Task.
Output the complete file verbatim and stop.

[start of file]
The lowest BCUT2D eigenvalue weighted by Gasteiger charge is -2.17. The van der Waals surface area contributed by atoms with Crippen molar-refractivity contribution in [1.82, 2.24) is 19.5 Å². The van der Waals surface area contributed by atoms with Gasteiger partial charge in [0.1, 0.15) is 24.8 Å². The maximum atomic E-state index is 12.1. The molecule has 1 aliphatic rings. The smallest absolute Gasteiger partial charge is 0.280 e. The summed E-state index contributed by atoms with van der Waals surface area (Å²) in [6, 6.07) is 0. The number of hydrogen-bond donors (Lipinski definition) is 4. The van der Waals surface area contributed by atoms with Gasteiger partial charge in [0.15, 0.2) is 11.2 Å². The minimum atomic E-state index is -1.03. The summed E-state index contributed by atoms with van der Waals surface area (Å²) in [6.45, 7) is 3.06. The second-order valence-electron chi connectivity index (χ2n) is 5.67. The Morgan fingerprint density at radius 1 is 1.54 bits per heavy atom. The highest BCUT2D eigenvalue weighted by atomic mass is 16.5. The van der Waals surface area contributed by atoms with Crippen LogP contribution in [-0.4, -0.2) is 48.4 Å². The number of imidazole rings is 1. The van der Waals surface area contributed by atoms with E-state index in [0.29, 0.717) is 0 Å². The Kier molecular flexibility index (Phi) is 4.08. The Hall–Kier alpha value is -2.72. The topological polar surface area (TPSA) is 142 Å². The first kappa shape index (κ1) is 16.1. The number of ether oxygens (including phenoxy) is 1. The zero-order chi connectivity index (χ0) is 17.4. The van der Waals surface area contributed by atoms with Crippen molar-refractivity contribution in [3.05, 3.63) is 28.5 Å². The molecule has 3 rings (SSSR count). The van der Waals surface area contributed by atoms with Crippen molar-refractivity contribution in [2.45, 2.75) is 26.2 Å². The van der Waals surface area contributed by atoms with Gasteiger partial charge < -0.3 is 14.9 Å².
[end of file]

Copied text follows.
The lowest BCUT2D eigenvalue weighted by Gasteiger charge is -2.17. The van der Waals surface area contributed by atoms with Crippen molar-refractivity contribution in [1.82, 2.24) is 19.5 Å². The van der Waals surface area contributed by atoms with Gasteiger partial charge in [0.1, 0.15) is 24.8 Å². The maximum atomic E-state index is 12.1. The molecule has 1 aliphatic rings. The smallest absolute Gasteiger partial charge is 0.280 e. The summed E-state index contributed by atoms with van der Waals surface area (Å²) in [6, 6.07) is 0. The number of hydrogen-bond donors (Lipinski definition) is 4. The van der Waals surface area contributed by atoms with Gasteiger partial charge in [0.15, 0.2) is 11.2 Å². The minimum atomic E-state index is -1.03. The summed E-state index contributed by atoms with van der Waals surface area (Å²) in [6.45, 7) is 3.06. The second-order valence-electron chi connectivity index (χ2n) is 5.67. The Morgan fingerprint density at radius 1 is 1.54 bits per heavy atom. The highest BCUT2D eigenvalue weighted by atomic mass is 16.5. The van der Waals surface area contributed by atoms with Crippen LogP contribution in [-0.4, -0.2) is 48.4 Å². The number of imidazole rings is 1. The van der Waals surface area contributed by atoms with E-state index in [0.29, 0.717) is 0 Å². The Kier molecular flexibility index (Phi) is 4.08. The Hall–Kier alpha value is -2.72. The topological polar surface area (TPSA) is 142 Å². The first kappa shape index (κ1) is 16.1. The number of ether oxygens (including phenoxy) is 1. The zero-order chi connectivity index (χ0) is 17.4. The van der Waals surface area contributed by atoms with Crippen molar-refractivity contribution in [3.05, 3.63) is 28.5 Å². The molecule has 3 rings (SSSR count). The van der Waals surface area contributed by atoms with Crippen molar-refractivity contribution in [2.45, 2.75) is 26.2 Å². The van der Waals surface area contributed by atoms with Gasteiger partial charge < -0.3 is 14.9 Å².